U.S. taxpayers are still owed $132.9 billion by companies that haven’t repaid their Troubled Asset Relief Program debt, reports the Detroit Free Press. Some of it will never be recovered from the automakers that were deemed “too big to fail.”
Years of auto bailout blues
Launched at the zenith of the financial crisis in September 2008, the automotive bailout will reportedly continue on for years, according to Christy Romero, the acting inspector general for the $700 billion bailout. Home mortgage bailout programs – the deepest of the bunch within TARP – will last as late as 2017, costing the U.S. government $51 billion or so more.
Stock market prices have made it difficult for the U.S. Treasury to sell off stake in its 458 bailed-out organizations. Chief among them are AIG, General Motors and Ally Financial. To sell stock in these at or above the break even price – currently $53.98 per share for GM – it will take “a long time” for the rebound to complete, notes the TARP report. Market volatility and struggling banks have stretched the time line interminably.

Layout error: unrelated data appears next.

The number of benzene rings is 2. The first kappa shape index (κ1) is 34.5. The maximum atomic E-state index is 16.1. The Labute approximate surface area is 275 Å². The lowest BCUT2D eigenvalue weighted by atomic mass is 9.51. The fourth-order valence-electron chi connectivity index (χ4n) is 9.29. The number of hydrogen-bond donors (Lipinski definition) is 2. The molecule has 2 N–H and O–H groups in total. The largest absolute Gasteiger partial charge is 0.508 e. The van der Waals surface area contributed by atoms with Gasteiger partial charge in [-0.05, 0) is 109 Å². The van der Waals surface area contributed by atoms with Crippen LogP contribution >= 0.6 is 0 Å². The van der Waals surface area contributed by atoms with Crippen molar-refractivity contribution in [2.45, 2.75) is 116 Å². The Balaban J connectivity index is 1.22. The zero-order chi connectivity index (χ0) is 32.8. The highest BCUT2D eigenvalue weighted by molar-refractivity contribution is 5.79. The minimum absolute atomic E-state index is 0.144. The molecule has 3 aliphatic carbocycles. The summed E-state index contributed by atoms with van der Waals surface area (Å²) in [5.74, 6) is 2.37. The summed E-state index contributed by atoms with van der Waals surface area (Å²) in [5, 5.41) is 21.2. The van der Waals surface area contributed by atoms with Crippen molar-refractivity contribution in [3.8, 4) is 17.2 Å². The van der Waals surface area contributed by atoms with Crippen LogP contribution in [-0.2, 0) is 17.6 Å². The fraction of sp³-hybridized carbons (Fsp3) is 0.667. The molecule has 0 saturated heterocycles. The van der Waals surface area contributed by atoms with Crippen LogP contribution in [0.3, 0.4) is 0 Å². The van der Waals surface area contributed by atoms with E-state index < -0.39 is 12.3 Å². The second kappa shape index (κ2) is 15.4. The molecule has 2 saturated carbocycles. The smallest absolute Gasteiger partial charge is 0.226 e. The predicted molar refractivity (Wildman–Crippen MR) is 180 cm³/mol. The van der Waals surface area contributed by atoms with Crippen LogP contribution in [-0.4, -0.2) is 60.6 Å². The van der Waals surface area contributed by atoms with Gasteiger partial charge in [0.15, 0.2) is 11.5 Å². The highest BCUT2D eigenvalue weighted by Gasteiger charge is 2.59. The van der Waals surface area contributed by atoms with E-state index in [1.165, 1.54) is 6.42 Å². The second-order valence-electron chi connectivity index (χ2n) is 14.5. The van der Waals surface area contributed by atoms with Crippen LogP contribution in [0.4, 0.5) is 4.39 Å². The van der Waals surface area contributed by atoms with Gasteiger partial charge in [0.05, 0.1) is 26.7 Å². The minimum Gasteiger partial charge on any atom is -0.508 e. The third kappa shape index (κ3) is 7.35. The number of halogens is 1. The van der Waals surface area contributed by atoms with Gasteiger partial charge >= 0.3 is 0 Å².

‘TARP is not over’
Of the $413.4 billion that has actually been paid out for TARP, the U.S. government has recovered about $318 billion.
“TARP is not over,” Romero said.
Matt Anderson, a spokesman for the U.S. Treasury, noted that substantial progress has been made, however. More than 77 percent of disbursed funds have been recovered.
“We’ll continue to balance the important goals of exiting our investments as soon as practicable and maximizing value for taxpayers,” Anderson said.
Chrysler and lending arm investments unwound
The U.S. government’s investment in Chrysler Group and Chrysler Financial have been resolved, according to the Free Press. In addition, the Treasury has sold its last batch of securities under the $368 million Small Business Administration loan program, an aspect of the TARP agreement.
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